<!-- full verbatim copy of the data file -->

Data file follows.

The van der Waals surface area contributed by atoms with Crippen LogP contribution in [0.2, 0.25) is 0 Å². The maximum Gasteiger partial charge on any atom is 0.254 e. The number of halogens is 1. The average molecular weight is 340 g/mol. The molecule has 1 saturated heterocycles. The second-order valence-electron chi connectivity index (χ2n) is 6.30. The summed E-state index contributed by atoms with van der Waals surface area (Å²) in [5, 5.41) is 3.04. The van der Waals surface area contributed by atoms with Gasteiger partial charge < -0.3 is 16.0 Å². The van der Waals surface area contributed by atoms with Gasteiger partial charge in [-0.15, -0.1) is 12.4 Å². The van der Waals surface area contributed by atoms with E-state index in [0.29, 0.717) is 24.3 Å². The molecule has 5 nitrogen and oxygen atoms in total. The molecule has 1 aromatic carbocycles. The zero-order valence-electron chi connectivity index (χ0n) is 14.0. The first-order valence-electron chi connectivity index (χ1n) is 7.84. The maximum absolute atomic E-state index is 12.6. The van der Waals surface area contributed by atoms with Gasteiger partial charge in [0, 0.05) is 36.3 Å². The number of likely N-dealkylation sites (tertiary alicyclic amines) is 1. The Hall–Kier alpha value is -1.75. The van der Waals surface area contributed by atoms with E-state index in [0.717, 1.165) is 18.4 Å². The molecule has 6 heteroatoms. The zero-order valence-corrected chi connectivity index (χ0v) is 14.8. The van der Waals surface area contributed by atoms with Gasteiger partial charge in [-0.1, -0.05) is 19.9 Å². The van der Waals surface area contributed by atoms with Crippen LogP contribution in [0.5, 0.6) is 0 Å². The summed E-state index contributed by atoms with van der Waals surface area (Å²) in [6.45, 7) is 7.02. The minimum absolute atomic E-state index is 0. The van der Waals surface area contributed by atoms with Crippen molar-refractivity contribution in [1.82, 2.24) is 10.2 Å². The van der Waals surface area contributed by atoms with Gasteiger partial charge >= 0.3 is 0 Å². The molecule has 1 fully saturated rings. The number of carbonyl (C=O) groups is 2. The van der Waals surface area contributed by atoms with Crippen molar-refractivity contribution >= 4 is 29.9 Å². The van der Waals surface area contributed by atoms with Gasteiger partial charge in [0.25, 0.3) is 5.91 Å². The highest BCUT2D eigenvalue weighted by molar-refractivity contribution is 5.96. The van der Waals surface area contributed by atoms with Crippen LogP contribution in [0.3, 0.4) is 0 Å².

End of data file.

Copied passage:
The van der Waals surface area contributed by atoms with Crippen LogP contribution in [0.2, 0.25) is 0 Å². The maximum Gasteiger partial charge on any atom is 0.254 e. The number of halogens is 1. The average molecular weight is 340 g/mol. The molecule has 1 saturated heterocycles. The second-order valence-electron chi connectivity index (χ2n) is 6.30. The summed E-state index contributed by atoms with van der Waals surface area (Å²) in [5, 5.41) is 3.04. The van der Waals surface area contributed by atoms with Gasteiger partial charge < -0.3 is 16.0 Å². The van der Waals surface area contributed by atoms with Gasteiger partial charge in [-0.15, -0.1) is 12.4 Å². The van der Waals surface area contributed by atoms with E-state index in [0.29, 0.717) is 24.3 Å². The molecule has 5 nitrogen and oxygen atoms in total. The molecule has 1 aromatic carbocycles. The zero-order valence-electron chi connectivity index (χ0n) is 14.0. The first-order valence-electron chi connectivity index (χ1n) is 7.84. The maximum absolute atomic E-state index is 12.6. The van der Waals surface area contributed by atoms with Gasteiger partial charge in [0, 0.05) is 36.3 Å². The number of likely N-dealkylation sites (tertiary alicyclic amines) is 1. The Hall–Kier alpha value is -1.75. The van der Waals surface area contributed by atoms with E-state index in [0.717, 1.165) is 18.4 Å². The molecule has 6 heteroatoms. The zero-order valence-corrected chi connectivity index (χ0v) is 14.8. The van der Waals surface area contributed by atoms with Gasteiger partial charge in [-0.1, -0.05) is 19.9 Å². The van der Waals surface area contributed by atoms with Crippen LogP contribution in [0.5, 0.6) is 0 Å². The summed E-state index contributed by atoms with van der Waals surface area (Å²) in [6.45, 7) is 7.02. The minimum absolute atomic E-state index is 0. The van der Waals surface area contributed by atoms with Crippen molar-refractivity contribution in [1.82, 2.24) is 10.2 Å². The van der Waals surface area contributed by atoms with Gasteiger partial charge >= 0.3 is 0 Å². The molecule has 1 fully saturated rings. The number of carbonyl (C=O) groups is 2. The van der Waals surface area contributed by atoms with Crippen molar-refractivity contribution >= 4 is 29.9 Å². The van der Waals surface area contributed by atoms with Gasteiger partial charge in [0.25, 0.3) is 5.91 Å². The highest BCUT2D eigenvalue weighted by molar-refractivity contribution is 5.96. The van der Waals surface area contributed by atoms with Crippen LogP contribution in [0.3, 0.4) is 0 Å².